Engineering the Expression and Characterization of Two Novel Laccase Isoenzymes from Coprinus comatus in Pichia pastoris by Fusing an Additional Ten Amino Acids Tag at N-Terminus

PLOS ONE, Apr 2014

The detail understanding of physiological/biochemical characteristics of individual laccase isoenzymes in fungi is necessary for fundamental and application purposes, but our knowledge is still limited for most of fungi due to difficult to express laccases heterologously. In this study, two novel laccase genes, named lac3 and lac4, encoding proteins of 547 and 532-amino acids preceded by 28 and 16-residue signal peptides, respectively, were cloned from the edible basidiomycete Coprinus comatus. They showed 70% identity but much lower homology with other fungal laccases at protein level (less than 58%). Two novel laccase isoenzymes were successfully expressed in Pichia pastoris by fusing an additional 10 amino acids (Thr-Pro-Phe-Pro-Pro-Phe-Asn-Thr-Asn-Ser) tag at N-terminus, and the volumetric activities could be dramatically enhanced from undetectable level to 689 and 1465 IU/l for Lac3 and Lac4, respectively. Both laccases possessed the lowest Km and highest kcat/Km value towards syringaldazine, followed by ABTS, guaiacol and 2,6-dimethylphenol similar as the low redox potential laccases from other microorganisms. Lac3 and Lac4 showed resistant to SDS, and retained 31.86% and 43.08% activity in the presence of 100 mM SDS, respectively. Lac3 exhibited higher decolorization efficiency than Lac4 for eleven out of thirteen different dyes, which may attribute to the relatively higher catalytic efficiency of Lac3 than Lac4 (in terms of kcat/Km) towards syringaldazine and ABTS. The mild synergistic decolorization by two laccases was observed for triphenylmethane dyes but not for anthraquinone and azo dyes.

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Engineering the Expression and Characterization of Two Novel Laccase Isoenzymes from Coprinus comatus in Pichia pastoris by Fusing an Additional Ten Amino Acids Tag at N-Terminus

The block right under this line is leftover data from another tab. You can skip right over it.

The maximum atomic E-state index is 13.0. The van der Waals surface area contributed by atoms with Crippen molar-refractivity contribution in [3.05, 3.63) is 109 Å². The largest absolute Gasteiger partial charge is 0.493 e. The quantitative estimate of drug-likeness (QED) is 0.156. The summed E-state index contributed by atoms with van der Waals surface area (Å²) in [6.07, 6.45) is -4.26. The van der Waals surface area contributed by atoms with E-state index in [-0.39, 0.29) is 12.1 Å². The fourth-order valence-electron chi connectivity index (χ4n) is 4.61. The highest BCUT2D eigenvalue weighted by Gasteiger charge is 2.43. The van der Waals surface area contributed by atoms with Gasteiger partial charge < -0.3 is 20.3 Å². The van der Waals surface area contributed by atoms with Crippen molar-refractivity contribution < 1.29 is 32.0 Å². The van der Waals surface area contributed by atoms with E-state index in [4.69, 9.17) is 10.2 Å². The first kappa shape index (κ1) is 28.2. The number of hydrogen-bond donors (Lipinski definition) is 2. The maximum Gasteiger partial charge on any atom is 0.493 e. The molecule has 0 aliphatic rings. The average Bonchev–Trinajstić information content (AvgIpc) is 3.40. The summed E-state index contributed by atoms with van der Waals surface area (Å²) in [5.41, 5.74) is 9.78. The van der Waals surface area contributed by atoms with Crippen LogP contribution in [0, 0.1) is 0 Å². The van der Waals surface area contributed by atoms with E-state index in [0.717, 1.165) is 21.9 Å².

Ding S (2014) Engineering the Expression and Characterization of Two Novel Laccase Isoenzymes from Coprinus comatus in Pichia pastoris by Fusing an Additional Ten Amino Acids Tag at N-Terminus. PLoS ONE 9(4): e93912. doi:10.1371/journal.pone.0093912 Engineering the Expression and Characterization of Two Novel Laccase Isoenzymes from Coprinus comatus in Pichia pastori s by Fusing an Additional Ten Amino Acids Tag at N-Terminus Chunjuan Gu 0 Fei Zheng 0 Liangkun Long 0 Jing Wang 0 Shaojun Ding 0 Ligia O. Martins, Universidade Nova de Lisboa, Portugal 0 Department of Biological Engineering, College of Chemical Engineering, Nanjing Forestry University , Nanjing, Jiangsu , China The detail understanding of physiological/biochemical characteristics of individual laccase isoenzymes in fungi is necessary for fundamental and application purposes, but our knowledge is still limited for most of fungi due to difficult to express laccases heterologously. In this study, two novel laccase genes, named lac3 and lac4, encoding proteins of 547 and 532amino acids preceded by 28 and 16-residue signal peptides, respectively, were cloned from the edible basidiomycete Coprinus comatus. They showed 70% identity but much lower homology with other fungal laccases at protein level (less than 58%). Two novel laccase isoenzymes were successfully expressed in Pichia pastoris by fusing an additional 10 amino acids (Thr-Pro-Phe-Pro-Pro-Phe-Asn-Thr-Asn-Ser) tag at N-terminus, and the volumetric activities could be dramatically enhanced from undetectable level to 689 and 1465 IU/l for Lac3 and Lac4, respectively. Both laccases possessed the lowest Km and highest kcat/Km value towards syringaldazine, followed by ABTS, guaiacol and 2,6-dimethylphenol similar as the low redox potential laccases from other microorganisms. Lac3 and Lac4 showed resistant to SDS, and retained 31.86% and 43.08% activity in the presence of 100 mM SDS, respectively. Lac3 exhibited higher decolorization efficiency than Lac4 for eleven out of thirteen different dyes, which may attribute to the relatively higher catalytic efficiency of Lac3 than Lac4 (in terms of kcat/Km) towards syringaldazine and ABTS. The mild synergistic decolorization by two laccases was observed for triphenylmethane dyes but not for anthraquinone and azo dyes. - Funding: This work was supported by the National Natural Science Foundation of China (NSFC) (Grant No. 30871987) and the Project Funded by the Priority Academic Program Development of Jiangsu Higher Education Institutions. The funders had no role in study design, data collection and analysis, decision to publish, or preparation of the manuscript. Competing Interests: The authors have declared that no competing interests exist. Laccases [benzenediol: oxygen oxidoreductases (EC1.10.3.2)] are copper-containing enzymes capable of oxidizing a broad spectrum of phenolic compounds and non-phenolic substrates using molecular oxygen as the electron acceptor. In fungi, laccases probably play critical roles in several physiological functions, such as morphogenesis, fungal plant-pathogen/host interaction, degradation of lignocellulosic material, and pigment production [1]. Due to their great versatility and broad substrate specificity, laccases can be used for several industrial applications, such as pulp bleaching in paper industry, textile dye decolorization and detoxification of environmental pollutants [2]. Laccases might also be useful in synthetic chemistry [3]. For instance, laccases have been used to synthesize dyes [4] and products of pharmaceutical importance, such as the anticancer drug mitomycins [5]. The practical applications of laccases in bio-technology would require the suitable laccase for each purpose and economical production of great quantities of pure protein. In many fungal species, laccases occur as groups of isoenzymes encoded by gene families [6]. For example, in the Coprinopsis cinerea genome, 17 nonallelic laccase genes were identified and at least 9 of these members are translated into functional laccase products [7]. Laccase isoenzymes had a highly similar primary structure but differences in expression level and physico-chemical characteristics, thus making difficult to purify individual isoenzymes from fungal cultures for analysis and application. Another approach is the heterologous expression of laccase isoenzymes in a suitable host. Laccase genes have been heterologously expressed in the yeasts Saccharomyces cerevisiae and Pichia pastoris [8,9], or filamentous fungi, such as Trichoderma reesei [10], and Aspergillus spp. [11,12]. However, notoriously laccases, like other ligninolytic enzymes are relatively difficult to express heterologously in an active form in host contrary to other enzymes. So far, despite the fact that an ever increasing number of laccase gene families has been identified from various fungi by traditional cloning and genome sequencing, only limited number of laccase isoenzymes restricted to few fungi such as Pleurotus ostreatus, Trametes versicolor and Lentinula edodes have been biochemically characterized [1315]. Accordingly, further understanding of precise physiological/biochemical roles of individual laccase isoenzymes in different fungi is necessary for fundamental and application purposes. 59-CAY TGG CAY GGN TTY TTY CA-39 59-G RCT GTG GTA CCA GAA NGT NCC-39 In the degenerate primers the following abbreviations were used Y = C, T; N = A, G, C, T; M = C, A; R = A, G; V = G, A, C. doi:10.1371/journal.pone.0093912.t001 Coprinus comatus is widely cultivated in many countries as a delicious and highly nutritious edible. The edible mushroom C. comatus produced multiple extracellular laccase isozymes, among them, one laccase isoenzyme Lac1 was characterized and exhibited a promising potential in the degradation of some recalcitrant synthetic dyes [16]. The complexity of laccases along with their role in biotechnological applications led us to further investigate other isoenzymes in laccase family of C. comatus. In the current study, we successfully expressed two novel laccase isoenzymes in P. pastoris by fusing an additional 10 amino acids tag at N-terminus. The biochemical properties and decolorization potentials of two laccase isoenzymes were also compared. The aim of this work was to expand our knowledge of individual laccase isoenzymes in fungi, and in order to identify the new laccase isoenzymes as the candidates for industrial applications. Materials and Methods Fungal strain, media, and culture conditions C. comatus was provided by the Institute of Edible Fungi, Shanghai Academy of Agricultural Sciences, Shanghai, China, and maintained on potato dextrose agar at 4uC with periodic transfer. Escherichia coli DH5a was used as the host for recombinant plasmids. pGEM-T vector (Promega) was used to subclone DNA fragments for sequencing. The vector pPICZaB (Invitrogen) was used for gene expression in P. pastoris. All media and protocols for Pichia were according to the Pichia expression manual (Invitrogen). For extraction of RNA, the fungus was grown in stationary 250 ml Erlenmeyer containing 50 ml basal medium with 1 mM caffeic acid at 25uC for 22 days as described previously [17]. Basal medium contained (per liter): 1.0 g KH2PO4, 0.4 g K2HPO4, 0.5 g MgSO4?H2O, 0.013 g CaCl2?2H2O, 0.1 g yeast extract, 0.5 g NH4NO3, 3.0 g asparagine and 2 ml Tween 80. After autoclaving and cooling to room temperature, 2.5 mg/l thiamine and 1 ml/l of a trace-elements solution consisting of (per liter): 4.8 g FeC6H5O7?5H2O, 2.64 g ZnSO4?4H2O, 2.0 g MnCl2?4H2O, 0.4 g CoCl2?6H2O and 0.4 g CuSO4?5H2O was added. Four agar discs (1 cm diameter), cut from the growing edge of a 7-day PDA culture, were used to inoculate each flask. Cloning of laccase isoenzymes lac3 and lac4 The genomic DNA was extracted from C. comatus with the method described by Hoshida et al. [18]. Total RNA was isolated from 22-day-old mycelia using a TRizol reagent (Invitrogen) according to the manufacturer instructions and used for cDNA synthesis. Degenerate primers LacCu1 and LacCu2 (Table 1) were designed according to the conserved sequences of the copperbinding regions I (HWHGFFQ) and II (GTFWYHS) in most fungal laccases, respectively. PCR was carried out using Taq DNA polymerase (Takara), and the genomic DNA as the template. The PCR reaction programme was initiated at 94uC for 5 min, followed by 30 cycles of 94uC for 30 s, 55uC for 30 s and 72uC for 2 min, and a final extension at 72uC for 10 min. The 200 bp PCR products were cloned into the pGEM-T vector and 12 randomly selected clones were sequenced. The nucleotide sequences of the 12 clones were classified into 3 groups. Among them, one was identical with the previously reported lac2, two were new laccase isoenzymes, designed as lac3 and lac4, respectively. The 59-end cDNA fragments were amplified by RACE-PCR using the SMART RACE cDNA Amplification Kit (Clontech) and primers Lac3 GSP1 and Lac4 GSP1 for lac3 and lac4, respectively. The fragments were subcloned into pGEM-T vector and sequenced. The full-length cDNAs of lac3 and lac4 were then generated by 39RACE using the gene-specific primers Lac3GSP2 and Lac4GSP2 designed from the sequence of the extreme 59-cDNA ends of lac3 and lac4 respectively, and sequenced as above. Phylogenetic analyses were performed using the MEGA version 5.0 software [19]. Sequences were aligned globally using the Clustal W program in MEGA. Trees were constructed by the neighborjoining method with a Poisson correction model. Construction of expression plasmids Six different expression plasmids were constructed in order to functionally express lac3 and lac4 in P. pastoris, (Fig. 1). For the constructs with mature laccase genes, the lac3 and lac4 genes were PCR-amplified using primer pairs Lac3F/Lac3R, and Lac4F/ Lac4R respectively. After double digestion with EcoR I and Not I, the fragments were ligated with the same digested vector pPICZaB in frame with the C-terminal myc epitope and the polyhistidine tag to yield the constructs, pPICZaB-Lac3 and pPICZaB-Lac4. For expression of laccase genes containing an additional N-terminal 10 amino acids tag, the expression vector pPICZaB-10AA was generated by PCR using primer pair pPICZaB-10AAF/pPICZaB-10AAR and template pPICZaB. In which the phenylalanine and proline rich motif Thr-Pro-Phe-ProPro-Phe-Asn-Thr-Asn-Ser (TPFPPFNTNS), derived from the first N-terminal 10 amino acids residues of the mature xylanase (XynII) in V. volvacea [20], was fused with pPICZaB at EcoRI site. Then the lac3 and lac4 genes were PCR-amplified using primer pairs Lac310AAF/Lac310AAR and Lac410AAF/Lac410AAR respectively. Both of the amplified pPICZaB-10AA and gene products were flanked by Xba I and Sac II restriction sites at the 59- and 39ends, respectively. After double digestion with XbaI and Sac II, the fragments were ligated with the same digested pPICZaB-10AA in frame with the C-terminal myc epitope and the polyhistidine tag to yield the constructs, pPICZaB-10AALac3 or pPICZaB10AALac4. For the constructs without Myc tag, the lac3 and lac4 genes with 66His tag followed by a termination codon at Cterminus were PCR-amplified using primer pairs Lac310AAF/ Lac3mycR and Lac410AAF/Lac4mycR respectively. The fragments were inserted into the pPICZaB-10AA after digested with Xba I and Sac II to yield plasmids pPICZaB-10AALac3-DMyc and pPICZaB-10AALac4-DMyc. All the cDNA constructs were verified by DNA sequence analyses. PCR conditions were: one cycle of 94uC for 5 min, 55uC for 30 s and 72uC for 3 min; 30 cycles of 94uC for 30 s, 55uC for 30 s and 72uC for 3 min followed by a final extension at 72uC for 5 min. Expression of laccase isoenzymes lac3 and lac4 All the expression plasmids were linearized with SacI and transformed into P. pastoris KM71H competent cells by electroporation with a Genepulser II apparatus (Bio-Rad, Hercules, CA). Transformants containing the lac3 and lac4 cDNA were selected on yeast extract-peptone-dextrose (YPD) agar plates with 1 M sorbitol and 100 mg/ml Zeocin (Invitrogen). The candidate transformants were transferred to minimal methanol (MM) plates containing 0.2 mM ABTS and 0.1 mM CuSO4. Laccase-producing transformants were identified by the presence of dark green color appearance around the colonies after four days growth. The high expression transformants which showing a deeper color in the plate were selected for liquid fermentance experiment. The transformed yeast cells were grown in 250 ml flasks containing 50 ml BMGY medium at 250 rpm and 30uC. After the OD600 value reached 6, cells were harvested by centrifugation, and resuspended in 15 ml of BMMY medium containing 500 mM CuSO4 in 250 ml Erlenmeyer flasks and induced for a further 15 days by adding methanol to a final concentration of 0.5% at 24 h intervals. Every 24 h, 0.5 ml of cultures was sampled from the flasks and laccase activity was determined after separating yeast cells by centrifugation. Enzyme activity assay The routine assay for laccase activity towards 2,29-azino-bis-[3ethylthiazoline-6-sulfonate] (ABTS) as the substrate was measured in 1 ml reaction volume containing 1 mM ABTS, 100 mM sodium acetate buffer (pH 4.5) and 5 ml aliquots of appropriately diluted enzyme sample. Oxidation of ABTS was monitored by following the increment in A 420 (e420 = 3.66104 M21cm21) [21]. One unit of laccase activity was defined as the amount of enzyme required to oxidize 1 mmol ABTS min21 at 40uC. The activities towards syringaldazine and 2,6-dimethylphenol were assayed under same condition as above, oxidation of syringaldazine and 2,6-dimethylphenol was followed by an absorbance increase at 525 nm (e525 = 6.56104 M21.cm21) and 421 nm (e421 = 5.786104 M21.cm21), respectively. The activity towards guaiacol was measured in 2.4 ml reaction mixture containing 1 mM guaiacol, oxidation of guaiacol was monitored by an absorbance increase at 465 nm (e465 = 1.216104 M21.cm21) after 30 min reaction. Protein concentration was determined by a BCA Protein Assay Kit (Thermo Scientific Pierce) with bovine serum albumin as standard. Purification and characterization of recombinant Lac3 and Lac4 Culture supernatants from 500 ml BMMY cultures were collected by centrifugation (5,000 g for 15 min) and concentrated ,20-fold with the Pellicon ultrafiltration system (Millipore) using a 10 kDa molecular mass cut-off membrane. The concentrated enzyme solution was dialyzed overnight against 20 mM TrisHCl (pH 8.0) and any remaining precipitate was removed by centrifugation at 10,000 g for 30 min. The supernatant was applied to a DEAE Sepharose CL-6B (1.6650 cm, Dingguo, Beijing, China) pre-equilibrated with the same buffer. After washed with same buffer to remove unbound proteins, the bound laccases were subsequently eluted from the column with a linear salt gradient (0 1.0 M NaCl) in the same buffer. The active fractions were pooled, concentrated to,5 ml by ultrafiltration and further purified by fast protein liquid chromatography (FPLC) gel filtration on a Superdex 75 HR column (Tricorn-10/600 47.5 ml, GE Healthcare) in the same buffer (pH 7.5) using an AKTA Purifier (GE Healthcare). The combined active fractions were concentrated to ,3 ml by ultrafiltration as described above, and stored at 220uC for further use. Enzyme homogeneity and the molecular weight of purified Lac3 and Lac4 were estimated using sodium dodecyl sulfatepolyacrylamide gel electrophoresis (SDS-PAGE) (10% w/ v) and the protein molecular weight markers (TaKaRa) as a reference under reducing conditions. Optimal pH and temperature values were determined using the ABTS, guaiacol, 2,6dimethylphenol and syringaldazine (each at 1 mM) as substrates over the ranges pH 1.09.0 (100 mM KClHCl buffer pH 1.0 2.0, universal buffer: 50 mM H3PO4, 50 mM CH3 COOH, 50 mM H3BO3, pH 2.09.0 adjusted with 0.2 M NaOH at 25uC) and 3080uC, respectively. The thermal stability was determined by measuring the residual activities with substrate ABTS after preincubation of the enzymes at 30uC to 70uC for 060 min. The kinetic constants (Vmax and Km) were respectively determined by measuring the rates of substrates oxidation using substrate concentration ranges of 0.31.0 mM, 0.061 mM, 0.31.0 mM, and 0.080.6 mM for ABTS, guaiacol, 2,6-dimethylphenol and syringaldazine at their optimal temperature and pH value. The pH values for substrate specificity and kinetic constants measures were 3.0, 5.0, 5.5, and 5.0 for Lac3, and 3.0, 6.0, 5.5 and 6.0 for Lac4 for ABTS, guaiacol, 2,6-dimethylphenol and syringaldazine, respectively. The Vmax and Km values were calculated by Graphpad Prism 5.0 software (http://www.graphpad.com/ prism/) using nonlinear regression. The effect of various metal ions (each at 1 mM) and inhibitors (EDTA, SDS, each at 5 100 mM; DTT, 0.0011 mM) on Lac3 and Lac4 activity was assessed by pre-incubating the purified enzyme (0.2 IU/ml) with different metal ions and inhibitors at 4uC for 30 min. The residual activity was determined using ABTS as a substrate under the standard assay conditions. Deglycosylation of recombinant Lac3 and Lac4 Purified recombinant Lac3 and Lac4 were treated with endoglycosidase H (endo- N-acetylglucosaminidase H of Streptomyces plicatus; NEB) according to the manufacturers protocol. Lac3 or Lac4 (2 mg each) in 16 glycoprotein denaturing buffer was boiled for 10 min. After cooling, 1 ml of endoglycosidase H was added and the sample was incubated at 37uC overnight. The product of endoglycosidase H treatment was analyzed by SDSPAGE. Dyes decolorization Thirteen different dyes were used for this study. The reaction mixture (2 ml) contained 100 mM acetate buffer pH 4.5, individual dye (each 50 mg/l in final concentration), and 0.5 IU laccase with or without a redox mediator 1-hydrox-ybenzotriazol (HBT, final concentration 0.1 mg/ml). The reaction was initiated by the addition of laccase and incubated at 40uC for 12 h. For synergistic decolorization by two laccases, Lac3 and Lac4 (0.25 IU each) were added in reaction mixture. Decolorization was determined by monitoring the decrease in absorbance at the peak of maximum visible absorbance and expressed as percentage of decolorization. Decolorization was defined as: Decolorization (%) = 1006(Ao At)/Ao. Where Ao is the absorbance of the reaction mixture before incubation with the enzyme and At is absorbance after incubation. The heat-denatured laccase solutions were used as controls and the blanks contained all components of the reaction mixture except the dyes. identities respectively. A phylogenetic analysis of protein sequences revealed that lac3 and lac4 belonged to the same phylogenetic groups (Fig.S1). Nucleotide sequence accession numbers The nucleotide sequences of lac3 and lac4 were deposited in the European Nucleotide Archive (ENA) under accession numbers HG764548 (lac3) and HG764549 (lac4) respectively. Cloning and sequence analysis of lac3 and lac4 Two cDNAs encoding new laccase isoenzymes Lac3 and Lac4 in C. comatus were cloned in this study. As predicted from the fulllength cDNA clones, lac3 and lac4 encode 547- and 532-aa-long polypeptides with a putative signal peptide of 28 or 16 amino acids, respectively. They show 70% amino acid pairwise identity (Fig. 2), and each contains 3 potential N-glycosylation sites. The calculated pI values of predicted mature Lac3 and Lac4 are 5.16 and 5.8, respectively. The deduced amino acid sequences of lac3 and lac4 were compared with the sequence of other laccases available in the GenBank database. Lac3 was most closely related to Laccaria bicolor laccase (XP_001881441.1) and Coprinopsis cinerea laccase 4 (XP_001829763.2) with a 57% identity, followed by Lentinula edodes laccase (AET86511.1), Coprinopsis cinerea laccase 8 (AAR01249.1) and laccase 1 with 55%, 53% and 53% identities respectively. Whereas lac4 exhibited the maximum identity (58%) with Laccaria bicolor laccase (XP_001881441.1), followed by Coprinopsis cinerea laccase 4(XP_001829763.2), laccase 8 (AAR01249.1) and laccase 1 (AAS38574.1), and Cyathus bulleri laccase (ABW75771.2) with 56%, 56%, 55%, 54%, and 54% Heterologous expression of lac3 and lac4 in Pichia pastoris To express the lac3 and lac4 in P. pastoris, six different expression plasmids were constructed under the control of the tightly regulated AOX1 promoter. By the plate detection, the dark green zones appeared around the transformants containing constructs pPICZaB-10AALac3 or pPICZaB-10AALac4, carrying the fusion laccase genes with an additional N-terminal 10 aa tag in frame with the C-terminal myc epitope and the polyhistidine tag (Fig. 3A and 3B). The results implied that bioactive Lac3 and Lac4 were expressed and secreted into the extracellular medium. On the contrary, no dark green zones appeared around the transformants containing constructs pPICZaB-Lac3, pPICZaB-Lac4, pPICZaB10AALac3-DMyc or pPICZaB-10AALac4-DMyc, demonstrating the essential role of the additional 10AA tag at N-terminus and myc epitope at C-terminus in lac3 and lac4 expressions in P. pastoris. The laccase-positive transformants with constructs pPICZaB-10AALac3 or pPICZaB-10AALac4, as well as the laccasenegative transformants, were then fermented in BMMY liquid medium at 30uC and induced by addition of 0.5% (v/v) methanol daily. After 14-days growth, the laccase activities reached 689 and 1465 IU/l for Lac3 and Lac4 respectively (Fig. 3C). No extracellular laccase activity was detected in culture supernatants of the laccase-negative transformants containing pPICZaB-Lac3, pPICZaB-Lac4, pPICZaB-10AALac3-DMyc or pPICZaB-10AALac4-DMyc respectively. Lac2 gene, which could be not expressed in P. pastoris[16], was used to assess whether the N-terminal 10 aa tag is effective for other laccases expression. The green zone appeared around the transformant containing plasmid pPICZaB10AALac2, carrying the fusion lac2 gene with the N-terminal 10 aa tag in frame with the C-terminal myc epitope and the polyhistidine tag (Fig. S2A). The laccase activity reached 60.1 U/l after 14-days growth at 30uC (Fig. S2B). Purification and characterization of recombinant Lac3 and Lac4 The recombinant Lac3 and Lac4 were purified by chromatography with two steps procedure. SDS-PAGE analysis revealed that the molecular masses of purified recombinant Lac3 and Lac4 were about 75 kDa and 70 kDa, which was higher than the predicted masses of 54 and 53 kDa, respectively (Fig. 4A and 4B). After treatment with endoglycosidase H (endoH), the molecular masses of Lac3 and Lac4 were reduced to 55 kDa and 52 kDa respectively (Fig. 4A and 4B), indicating the recombinant laccases were glycosylated. The optimal pH values of Lac3 or Lac4 were 3.0 for ABTS, 5.5 for syringaldazine, 5.0 or 6.0 for guaiacol, and 5.0 or 6.0 for 2,6-dimethylphenol, respectively (Fig. 5A and 5B). Meanwhile, the optimal temperature values of Lac3 or Lac4 were 65uC or 60uC for ABTS, 60uC or 65uC for syringaldazine, 50uC or 60uC for guaiacol, and 60uC or 65uC for 2,6-dimethylphenol, respectively (Fig. 5C and 5D). The recombinant laccases were stable at temperatures below 50uC (Fig. 5E and 5F), and were very sensitive to DTT but not to EDTA and SDS (Table 2). Lac3 and Lac4 showed high resistant to SDS, and retained 31.86% and 43.08% activity in the presence of 100 mM SDS, respectively. The metal ions such as Ca2+, Mg2+, Co2+, Zn2+, Mn2+ and Cu2+ had slight or even no effect on the activities of Lac3 and Lac4 (Table 2). Kinetic parameters of the laccases were determined by using ABTS, guaiacol, 2,6-dimethylphenol and syringaldazine as substrates and summarized in table 3. Remarkably, two laccases demonstrated different substrate affinities and turnover rates (kcat). Lac3 had significantly lower Km and higher kcat/Km values than Lac4 towards ABTS, syringaldazine and 2,6-dimethylphenol. Dye decolorization by recombinant Lac3 and Lac4 Thirteen synthetic dyes including anthraquinone, azo and triphenylmethane dyes were used to evaluate the decolorization ability of the recombinant Lac3 and Lac4 with or without HBT. Among the three types of dyes, the recombinant Lac3 and Lac4 showed higher decolorization efficiency for anthraquinone than triphenylmethane and azo dyes in the absence of HBT (Fig. 6A). In the presence of HBT, the decolorization efficiencies of Lac3 respectively increased to 95.34%, 91.7%, and 96.33% for Remazol brilliant blue R, Reactive dark blue KR and Malachite green after 12 h of incubation, while the corresponding values by Lac4 were 95.66%, 89.12% and 93.96% respectively (Fig. 6B). The other dyes were decolorized to different extend within 12 h as revealed in Fig. 6. The broad decolorization specificity of Lac3 and Lac4 rendered their great potentials in industrial applications, such as degradation of dyes from textile effluents. It was interesting that Lac3 showed higher decolorization ability than Lac4 towards most of dyes with except of Remazol brilliant blue R and Bromophenol blue. The mild synergistic decolorization by two laccases was observed for triphenylmethane dyes, and the decolorization percentages were enhanced by 5% when mixed laccases used in reaction comparing with Lac3 or Lac4 alone. But no synergistic decolorization was detected for anthraquinone and azo dyes (data not shown). Two cDNAs encoding novel laccase isoenzymes in C. comatus were identified in this study. They showed 70% identity but lower homology with previously cloned Lac1 and Lac2 from C. comatus and other fungal laccases. At protein level, Lac3 and Lac4 have 50% and 47.2% identities with the Lac1, and 51.9% and 50.6% identities with the Lac2, respectively. Furthermore, unlike some high redox potential fungal laccases bearing a Leu or Phe residue at the amino acid residue 10 aa downstream of the conserved cysteine respectively, Lac3 and Lac4 have non-coordinating Met Relative activity (%) Values are the mean of triplicate determinations and standard deviation is less 5%. doi:10.1371/journal.pone.0093912.t002 at this position. According to the current literatures, several structural features may contribute to the redox potential of laccases, including the amino acids which form the T1 pocket and the coordination sphere of the T1 copper [22,23]. Lac3 and Lac4 are provisionally grouped into low redox potential classes based on axial ligand type (Met as axial ligand), as similar with other low redox potential bilirubin oxidase from ascomycete Myrothecium verrucaria [24], laccase from plant Rhus vernicifera [25] and archaeal laccase from Haloferax volcanii [26]. The simultaneous presence of high redox and low redox potential laccases has been reported in Trametes sp. C30 [27,28]. Various yeast and filamentous fungal species have been used as hosts to heterologously express laccase genes for their characterization and application. For example, different laccase isoenzymes from Trametes versicolor were successfully expressed in yeasts Yarrowia lipolytica [29], Pichia methalonica [30]. P. pastoris [13,31] and Saccharomyces cerevisiae [32] or filamentous fungi Aspergillus niger [33] and Trichoderma reesei [34]. The P. pastoris system may still be the most frequently used host owing to convenience and speed, although the expression levels was considerably lower than some yeasts and filamentous fungi. Over 20 fungal laccases have been heterologously expressed in P. pastoris for different purposes [14]. However, the production remained low and even no expression for some laccases. The inability of yeasts to process the posttranslation of different laccase genes with the same efficiency may explain the observed selectivity in expression [14]. There are several strategies used to increase the expression level of heterologous proteins in Pichia [35], such as the use of native promoters and multiple gene copies, codon optimization, altering of secretory signal sequences, and optimization of culture conditions. However, these were not successful in some cases for fungal laccase expression [3]. In this study, we successfully expressed two laccase isoenzymes in P. pastoris by fusing the genes with the N-terminal 10 aa tag from the xylanase of V. volvacea [20]. The successful expression of lac2 by fusing the additional 10 aa tag further confirmed the effective of this tag in improving laccase expression in P. pastoris. The reason for the great increase in the expression levels was unclear. It has been reported in literuture that the deletion or added N-terminal amino acids and C-terminal sequence were beneficial for increasing the protein secretion levels in P. pastoris [36,37]. It can be safely assumed that the additional N-terminal 10 aa peptide together with C-terminal myc epitope may contributes to the correct post-translationally processing of Lac3 and Lac4 in Pichia. Our data suggested that the additional phenylalanine and proline rich motif could be useful tag for increasing heterologous protein expression in yeast. When laccases were expressed in P. pastoris, the recombinant laccases were found be hyperglycosylated. However, no reports show that hyperglycosylation affects the activity of the enzyme produced [33]. By the molecular mass determination before and Kt after endo-H deglycosylation, glycosylation patterns of the recombinant Lac3 and Lac4 was 36.4% and 34.6% respectively, similar as other fungal laccases expressed in P. pastoris [1]. Two laccases in general showed low optimum pH for ABTS, but relative higher for other substrates similar as other fungal laccases [1]. Lac4 has higher optimal pH values than Lac3 when assayed with guaiacol and 2,6-dimethylphenol. Lac4 also exhibited higher optimal temperature than Lac3 for guaiacol, syringaldazine and 2,6-dimethylphenol. Although they demonstrated obvious differences in substrate affinities and turnover rates (kcat), both laccases possessed the lowest Km and highest kcat/Km value towards syringaldazine, followed by ABTS, guaiacol and 2,6-dimethylphenol. From these findings, it is obvious that Lac3 and Lac4 were clearly distinguishable from the previously cloned Lac1 from C. comatus [16] and other well known fungal laccase [1], but possessed similar biochemical properties as the low redox potential laccases from Melanocarpus albomyces [38] and Trametes sp. C30 Lac2 and Lac3 [27,28], or archaeal laccase from Haloferax volcanii [26]. Sodium dodecyl sulphate (SDS) is a strong protein denaturant that inactivates most laccases even at a low concentration [39,40]. Lac3 and Lac4 displayed remarkably higher SDS resistance than many of published fungal laccases, thus showing an application potential in detergent-containing conditions. Laccase-mediated dye decolorization has been described with crude or purified forms from many fungal species. The decolorization rate varied according to the source of enzymes and the structures of different dyes. The decolorization capability of Lac3 and Lac4 were similar or even higher than many reported fungal laccases. For example, it was reported that the laccases derived from P. ostreatus and Ganoderma lucidum could decolorize 70% and 40.7% of malachite green (50 mgl21) after 24 h of incubation [41,42]. In our study, the decolorization efficiencies reached 89.73% and 83.73% for Lac3 and Lac4 after 12 h of incubation without redox mediator respectively. Lac3 exhibited higher decolorization efficiency than Lac4 for 11 out of 13 kinds of the tested dyes, which may attribute to the relatively higher catalytic efficiency of Lac3 than Lac4 (in terms of kcat/Km) towards syringaldazine and ABTS. It was reported that the crude laccases had more decolorization efficiency than purified laccase probably due to coexistence of different isoenzymes [43,44]. However, there was no report to present synergistic interactions between purified laccase isoenzymes in decolorization previously. In this study, we observed the synergistic interactions between Lac3 and Lac4 in dye decolorization, but it is highly dyes dependent. In conclusion, we successfully expressed two laccase isoenzymes from C. comatus in P. pastoris by fusing with an additional ten amino acids tag at N-terminus. The Lac3 and Lac4 showed clearly different catalytic properties and dye decolorization abilities. So far, the biological functions of different isoenzymes in fungal species were still poorly understood. This study reinforced the laccase diversity in fungi and suggested that these laccase isoenzymes with a low sequence identity among individual members have diverse functions in C. comatus. The tolerance of Lac3 and Lac4 towards extreme conditions, including various metal ions and high concentration of SDS, as well as wide dye decolorization ability, demonstrated these laccase isoenzymes Supporting Information Figure S1 Neighbor-joining tree of the deduced amino acid sequences of Lac3 and Lac4 and other laccases from GenBank. The tree is calculated with p-distances using Mega ver. 5.2, based on a ClustalX alignment. Bootstrap values (1000 replications) higher than 50% are indicated at branchings. (TIF) Figure S2 Detection of the recombinant Lac2 laccase activity on BMMY agar plates containing CuSO4 and ABTS (A) and the time course of extracellular Lac2 production in BMMY liquid medium (B). A: transformants containing 1) pPICZaBB-Lac2, and 2) pPICZaB-10AALac2; B: transformants containing pPICZaB-10AALac2 (filled square), and pPICZaBB-Lac2 (filled circle). (TIF) Conceived and designed the experiments: CG FZ LL JW SD. Performed the experiments: CG FZ. 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Chunjuan Gu, Fei Zheng, Liangkun Long, Jing Wang, Shaojun Ding. Engineering the Expression and Characterization of Two Novel Laccase Isoenzymes from Coprinus comatus in Pichia pastoris by Fusing an Additional Ten Amino Acids Tag at N-Terminus, PLOS ONE, 2014, DOI: 10.1371/journal.pone.0093912